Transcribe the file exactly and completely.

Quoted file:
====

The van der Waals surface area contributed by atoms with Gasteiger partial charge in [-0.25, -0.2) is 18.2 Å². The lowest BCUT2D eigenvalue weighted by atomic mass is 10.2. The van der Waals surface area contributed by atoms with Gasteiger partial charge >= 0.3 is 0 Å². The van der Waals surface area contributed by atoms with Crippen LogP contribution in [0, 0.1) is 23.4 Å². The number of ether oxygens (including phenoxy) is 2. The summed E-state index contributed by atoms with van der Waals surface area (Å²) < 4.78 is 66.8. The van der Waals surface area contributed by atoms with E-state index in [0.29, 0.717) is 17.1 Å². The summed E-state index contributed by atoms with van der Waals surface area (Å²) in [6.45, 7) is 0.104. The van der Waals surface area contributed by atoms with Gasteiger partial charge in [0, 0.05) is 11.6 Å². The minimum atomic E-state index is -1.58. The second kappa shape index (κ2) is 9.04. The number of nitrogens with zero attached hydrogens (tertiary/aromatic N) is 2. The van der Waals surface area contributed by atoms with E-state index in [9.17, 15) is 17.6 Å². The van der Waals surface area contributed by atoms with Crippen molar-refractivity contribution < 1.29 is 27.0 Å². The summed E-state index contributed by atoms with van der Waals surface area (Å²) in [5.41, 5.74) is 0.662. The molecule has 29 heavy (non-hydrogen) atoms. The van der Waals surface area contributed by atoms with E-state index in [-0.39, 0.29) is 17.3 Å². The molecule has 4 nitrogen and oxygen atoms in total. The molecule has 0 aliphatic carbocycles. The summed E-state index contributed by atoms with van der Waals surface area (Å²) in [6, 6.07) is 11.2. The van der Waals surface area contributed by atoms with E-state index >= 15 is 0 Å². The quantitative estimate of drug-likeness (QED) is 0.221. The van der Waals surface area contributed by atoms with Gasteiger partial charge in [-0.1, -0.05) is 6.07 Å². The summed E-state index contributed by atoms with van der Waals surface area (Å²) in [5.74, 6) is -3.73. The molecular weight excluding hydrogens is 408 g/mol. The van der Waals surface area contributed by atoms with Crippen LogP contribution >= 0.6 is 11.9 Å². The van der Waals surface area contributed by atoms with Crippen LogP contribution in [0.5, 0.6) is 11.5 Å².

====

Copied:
The van der Waals surface area contributed by atoms with Gasteiger partial charge in [-0.25, -0.2) is 18.2 Å². The lowest BCUT2D eigenvalue weighted by atomic mass is 10.2. The van der Waals surface area contributed by atoms with Gasteiger partial charge >= 0.3 is 0 Å². The van der Waals surface area contributed by atoms with Crippen LogP contribution in [0, 0.1) is 23.4 Å². The number of ether oxygens (including phenoxy) is 2. The summed E-state index contributed by atoms with van der Waals surface area (Å²) < 4.78 is 66.8. The van der Waals surface area contributed by atoms with E-state index in [0.29, 0.717) is 17.1 Å². The summed E-state index contributed by atoms with van der Waals surface area (Å²) in [6.45, 7) is 0.104. The van der Waals surface area contributed by atoms with Gasteiger partial charge in [0, 0.05) is 11.6 Å². The minimum atomic E-state index is -1.58. The second kappa shape index (κ2) is 9.04. The number of nitrogens with zero attached hydrogens (tertiary/aromatic N) is 2. The van der Waals surface area contributed by atoms with E-state index in [9.17, 15) is 17.6 Å². The van der Waals surface area contributed by atoms with Crippen molar-refractivity contribution < 1.29 is 27.0 Å². The summed E-state index contributed by atoms with van der Waals surface area (Å²) in [5.41, 5.74) is 0.662. The molecule has 29 heavy (non-hydrogen) atoms. The van der Waals surface area contributed by atoms with E-state index in [-0.39, 0.29) is 17.3 Å². The molecule has 4 nitrogen and oxygen atoms in total. The molecule has 0 aliphatic carbocycles. The summed E-state index contributed by atoms with van der Waals surface area (Å²) in [6, 6.07) is 11.2. The van der Waals surface area contributed by atoms with E-state index >= 15 is 0 Å². The quantitative estimate of drug-likeness (QED) is 0.221. The van der Waals surface area contributed by atoms with Gasteiger partial charge in [-0.1, -0.05) is 6.07 Å². The summed E-state index contributed by atoms with van der Waals surface area (Å²) in [5.74, 6) is -3.73. The molecular weight excluding hydrogens is 408 g/mol. The van der Waals surface area contributed by atoms with Crippen LogP contribution >= 0.6 is 11.9 Å². The van der Waals surface area contributed by atoms with Crippen LogP contribution in [0.5, 0.6) is 11.5 Å².